WASHINGTON – After a series of blistering statements from lawmakers Tuesday, General Motors’ chief executive, Mary T. Barra, expressed deep remorse at a House hearing for the automaker’s decade-long failure to recall defective vehicles linked to 13 deaths.
But Barra offered scant new information in her opening remarks about how and why GM repeatedly failed to fix faulty ignition switches on Chevrolet Cobalts and other compact cars, despite conducting multiple internal studies of the problem since 2001.
“I cannot tell you why it took years for a safety defect to be announced in that program, but I can tell you that we will find out,” she said, adding, “I am deeply sorry.”
In her testimony, Barra was expected to make news by announcing that GM had hired a global safety director. She did that, but she also said GM had hired Kenneth R. Feinberg, a lawyer who specializes in apportioning restitution payments in major disasters – including the terrorist attacks of Sept. 11, 2001, the BP oil spill in the Gulf of Mexico and the Boston Marathon bombing.
Her appearance before a subcommittee of the House Energy and Commerce Committee represented a significant new phase in the company’s crisis since it issued recalls that began in February for 2.6 million Cobalts and other vehicles.
Rep. Tim Murphy, R-Pa., chairman of the Oversight and Investigations Subcommittee, said: “What we have here is a failure to communicate and the results were deadly.”
Members of Congress and the families of people killed in GM cars are urging Barra to declare the cars unsafe to drive until new ignition switches are installed. So far, GM has said the vehicles are safe to operate as long as there are no objects attached to the ignition key.
And GM is coming under increasing pressure from lawmakers to establish a fund to compensate victims of accidents in recalled models. The automaker currently has legal immunity from safety lawsuits related to accidents that occurred before it emerged from bankruptcy in July 2009.
Again and again, Barra deflected questions by telling members of the panel that she knew almost nothing about the problem until Jan. 31 and will await the results of an internal investigation being conducted by Anton Valukas, a former U.S. attorney from Chicago, before assigning blame.
The chairman of the House committee, Rep. Fred Upton, R-Mich., said the hearing was the first step in discovering why GM did not recall flawed vehicles sooner, and why the National Highway Traffic Safety Administration did not formally investigate the possibility of defects after reports of fatal accidents.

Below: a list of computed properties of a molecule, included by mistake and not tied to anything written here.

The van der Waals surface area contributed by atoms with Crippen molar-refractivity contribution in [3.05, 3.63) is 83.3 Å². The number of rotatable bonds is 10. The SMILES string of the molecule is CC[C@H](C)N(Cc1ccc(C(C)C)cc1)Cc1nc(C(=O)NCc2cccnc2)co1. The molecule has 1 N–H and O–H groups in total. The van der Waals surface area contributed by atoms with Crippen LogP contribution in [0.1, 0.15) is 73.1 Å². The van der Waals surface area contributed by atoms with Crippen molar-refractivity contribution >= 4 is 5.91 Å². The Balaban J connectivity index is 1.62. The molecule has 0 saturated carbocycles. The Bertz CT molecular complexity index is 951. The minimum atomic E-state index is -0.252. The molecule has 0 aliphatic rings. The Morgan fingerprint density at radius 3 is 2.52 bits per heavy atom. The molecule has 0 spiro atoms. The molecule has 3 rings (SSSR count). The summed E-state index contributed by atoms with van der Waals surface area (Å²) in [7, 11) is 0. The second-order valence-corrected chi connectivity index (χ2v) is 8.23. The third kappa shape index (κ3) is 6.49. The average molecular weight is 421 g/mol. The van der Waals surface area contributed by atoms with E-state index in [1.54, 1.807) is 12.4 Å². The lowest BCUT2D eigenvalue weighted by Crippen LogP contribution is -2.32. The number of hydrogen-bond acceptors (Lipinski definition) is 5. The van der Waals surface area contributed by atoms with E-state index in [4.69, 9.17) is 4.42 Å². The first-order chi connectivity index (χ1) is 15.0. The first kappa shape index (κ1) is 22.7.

“Documents produced to the committee show that both NHTSA and GM received complaints and data about problems with ignition switches and air bags,” Upton said in his opening remarks. “These complaints go back at least 10 years.”
Besides the congressional inquiry, the company’s actions are under investigation by NHTSA, which itself is being scrutinized, and the Justice Department. In addition, several lawsuits have been filed on behalf of the families of accident victims.
On Monday evening, Barra met privately with 22 family members of accident victims at GM’s offices in Washington.
The two-hour meeting came at the request of Robert Hilliard, a Texas lawyer who is representing families and has filed a class-action lawsuit against GM.
“These folks told her about their losses, and everyone in the room got a chance to speak,” Hilliard said. “It was pretty raw and emotional.”
Hilliard described Barra as “very thoughtful and very attentive” as family members described the pain of losing loved ones in accidents involving Cobalts and other cars that have been recalled for faulty switches.
A GM spokesman, Greg Martin, confirmed the meeting took place, but declined to comment further. “Out of respect for the families, we are not providing details,” he said. The families held a news conference Tuesday at the Capitol.
GM conducted several internal investigations of the switch problems, dating back as far as 2001. Company engineers learned that the key in the ignition could be inadvertently bumped into the off or accessory position, causing the engine to lose power and disabling air bags.
Documents show that GM approved the switch for installation in its compact cars in 2002, despite data from its supplier, Delphi, that the key turned too easily in the ignition.
Delphi officials told House investigators that sample testing of the switch showed that the force required to turn it were below the specifications set by GM.
The automaker then rejected changes to the switch in 2004 and 2005 despite becoming aware of consumer complaints about the weak switch, filings to safety regulators and lawmakers show.
In July 2005, the company and NHTSA learned of a fatal accident in Maryland that killed a young woman. It was the first of what would become a series of incidents in which vehicles suddenly lost power and air bags failed to deploy in a crash.
GM and Delphi changed the switch in 2006, and stronger switches were installed in Cobalts and other small cars beginning in the 2007 model year. But records show that those switches still did not meet the automaker’s own recommended torque requirements.
Federal safety regulators made an internal recommendation to open a formal defect investigation in 2007 after receiving information about four fatal crashes involving air bags that failed to deploy. But the agency declined to pursue a formal investigation because, it said, it “did not identify any discernible trend.”
Three years later, the regulators also considered a Cobalt investigation but declined because “the data did not show a trend,” documents show.